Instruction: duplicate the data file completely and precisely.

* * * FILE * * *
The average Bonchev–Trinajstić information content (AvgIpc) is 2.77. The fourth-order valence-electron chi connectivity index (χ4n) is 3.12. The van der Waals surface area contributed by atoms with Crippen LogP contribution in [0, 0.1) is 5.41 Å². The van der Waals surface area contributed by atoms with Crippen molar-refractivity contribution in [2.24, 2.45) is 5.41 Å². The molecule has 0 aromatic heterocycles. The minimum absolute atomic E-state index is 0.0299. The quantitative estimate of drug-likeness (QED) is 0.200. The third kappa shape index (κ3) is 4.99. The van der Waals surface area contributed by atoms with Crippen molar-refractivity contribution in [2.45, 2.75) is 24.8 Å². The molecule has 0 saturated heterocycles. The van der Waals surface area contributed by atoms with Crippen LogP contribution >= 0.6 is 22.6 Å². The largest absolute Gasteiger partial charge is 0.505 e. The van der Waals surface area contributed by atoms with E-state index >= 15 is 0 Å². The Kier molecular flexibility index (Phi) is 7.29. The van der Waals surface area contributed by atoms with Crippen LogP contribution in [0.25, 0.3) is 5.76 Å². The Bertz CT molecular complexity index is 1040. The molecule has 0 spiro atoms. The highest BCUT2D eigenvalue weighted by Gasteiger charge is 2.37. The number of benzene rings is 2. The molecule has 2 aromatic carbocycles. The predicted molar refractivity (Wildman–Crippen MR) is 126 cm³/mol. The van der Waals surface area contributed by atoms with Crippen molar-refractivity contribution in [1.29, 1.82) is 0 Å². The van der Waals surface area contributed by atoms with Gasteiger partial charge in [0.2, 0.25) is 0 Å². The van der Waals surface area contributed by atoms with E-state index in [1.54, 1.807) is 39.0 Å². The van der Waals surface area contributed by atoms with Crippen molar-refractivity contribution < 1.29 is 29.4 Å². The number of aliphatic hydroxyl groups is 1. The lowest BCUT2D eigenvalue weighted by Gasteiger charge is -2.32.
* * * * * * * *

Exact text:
The average Bonchev–Trinajstić information content (AvgIpc) is 2.77. The fourth-order valence-electron chi connectivity index (χ4n) is 3.12. The van der Waals surface area contributed by atoms with Crippen LogP contribution in [0, 0.1) is 5.41 Å². The van der Waals surface area contributed by atoms with Crippen molar-refractivity contribution in [2.24, 2.45) is 5.41 Å². The molecule has 0 aromatic heterocycles. The minimum absolute atomic E-state index is 0.0299. The quantitative estimate of drug-likeness (QED) is 0.200. The third kappa shape index (κ3) is 4.99. The van der Waals surface area contributed by atoms with Crippen molar-refractivity contribution in [2.45, 2.75) is 24.8 Å². The molecule has 0 saturated heterocycles. The van der Waals surface area contributed by atoms with Crippen LogP contribution >= 0.6 is 22.6 Å². The largest absolute Gasteiger partial charge is 0.505 e. The van der Waals surface area contributed by atoms with E-state index >= 15 is 0 Å². The Kier molecular flexibility index (Phi) is 7.29. The van der Waals surface area contributed by atoms with Crippen LogP contribution in [0.25, 0.3) is 5.76 Å². The Bertz CT molecular complexity index is 1040. The molecule has 0 spiro atoms. The highest BCUT2D eigenvalue weighted by Gasteiger charge is 2.37. The number of benzene rings is 2. The molecule has 2 aromatic carbocycles. The predicted molar refractivity (Wildman–Crippen MR) is 126 cm³/mol. The van der Waals surface area contributed by atoms with Crippen molar-refractivity contribution in [1.29, 1.82) is 0 Å². The van der Waals surface area contributed by atoms with Gasteiger partial charge in [0.2, 0.25) is 0 Å². The van der Waals surface area contributed by atoms with E-state index in [1.54, 1.807) is 39.0 Å². The van der Waals surface area contributed by atoms with Crippen molar-refractivity contribution < 1.29 is 29.4 Å². The number of aliphatic hydroxyl groups is 1. The lowest BCUT2D eigenvalue weighted by Gasteiger charge is -2.32.